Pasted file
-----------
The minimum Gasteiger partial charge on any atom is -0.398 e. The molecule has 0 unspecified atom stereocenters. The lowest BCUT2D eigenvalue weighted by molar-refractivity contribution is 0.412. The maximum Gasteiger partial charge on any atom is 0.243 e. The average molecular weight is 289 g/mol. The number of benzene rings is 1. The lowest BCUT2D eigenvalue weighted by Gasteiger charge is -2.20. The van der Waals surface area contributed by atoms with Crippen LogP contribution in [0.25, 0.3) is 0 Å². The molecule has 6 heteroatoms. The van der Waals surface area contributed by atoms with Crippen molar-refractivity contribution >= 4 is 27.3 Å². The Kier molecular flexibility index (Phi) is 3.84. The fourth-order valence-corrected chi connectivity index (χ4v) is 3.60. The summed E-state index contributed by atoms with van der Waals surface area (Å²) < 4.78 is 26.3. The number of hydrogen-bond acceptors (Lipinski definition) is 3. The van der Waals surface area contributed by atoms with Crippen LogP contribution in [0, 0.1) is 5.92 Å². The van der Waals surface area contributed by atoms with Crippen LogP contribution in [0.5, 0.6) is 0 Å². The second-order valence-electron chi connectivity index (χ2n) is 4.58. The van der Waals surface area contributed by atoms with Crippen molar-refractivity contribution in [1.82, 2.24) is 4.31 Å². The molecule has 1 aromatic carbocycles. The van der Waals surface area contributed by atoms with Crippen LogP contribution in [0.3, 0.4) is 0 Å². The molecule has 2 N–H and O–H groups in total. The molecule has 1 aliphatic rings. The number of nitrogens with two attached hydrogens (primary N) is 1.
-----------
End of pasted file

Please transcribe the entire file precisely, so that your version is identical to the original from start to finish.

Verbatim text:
The minimum Gasteiger partial charge on any atom is -0.398 e. The molecule has 0 unspecified atom stereocenters. The lowest BCUT2D eigenvalue weighted by molar-refractivity contribution is 0.412. The maximum Gasteiger partial charge on any atom is 0.243 e. The average molecular weight is 289 g/mol. The number of benzene rings is 1. The lowest BCUT2D eigenvalue weighted by Gasteiger charge is -2.20. The van der Waals surface area contributed by atoms with Crippen LogP contribution in [0.25, 0.3) is 0 Å². The molecule has 6 heteroatoms. The van der Waals surface area contributed by atoms with Crippen molar-refractivity contribution >= 4 is 27.3 Å². The Kier molecular flexibility index (Phi) is 3.84. The fourth-order valence-corrected chi connectivity index (χ4v) is 3.60. The summed E-state index contributed by atoms with van der Waals surface area (Å²) < 4.78 is 26.3. The number of hydrogen-bond acceptors (Lipinski definition) is 3. The van der Waals surface area contributed by atoms with Crippen LogP contribution in [0, 0.1) is 5.92 Å². The van der Waals surface area contributed by atoms with Crippen LogP contribution in [0.5, 0.6) is 0 Å². The second-order valence-electron chi connectivity index (χ2n) is 4.58. The van der Waals surface area contributed by atoms with Crippen molar-refractivity contribution in [1.82, 2.24) is 4.31 Å². The molecule has 1 aromatic carbocycles. The van der Waals surface area contributed by atoms with Crippen LogP contribution in [0.3, 0.4) is 0 Å². The molecule has 2 N–H and O–H groups in total. The molecule has 1 aliphatic rings. The number of nitrogens with two attached hydrogens (primary N) is 1.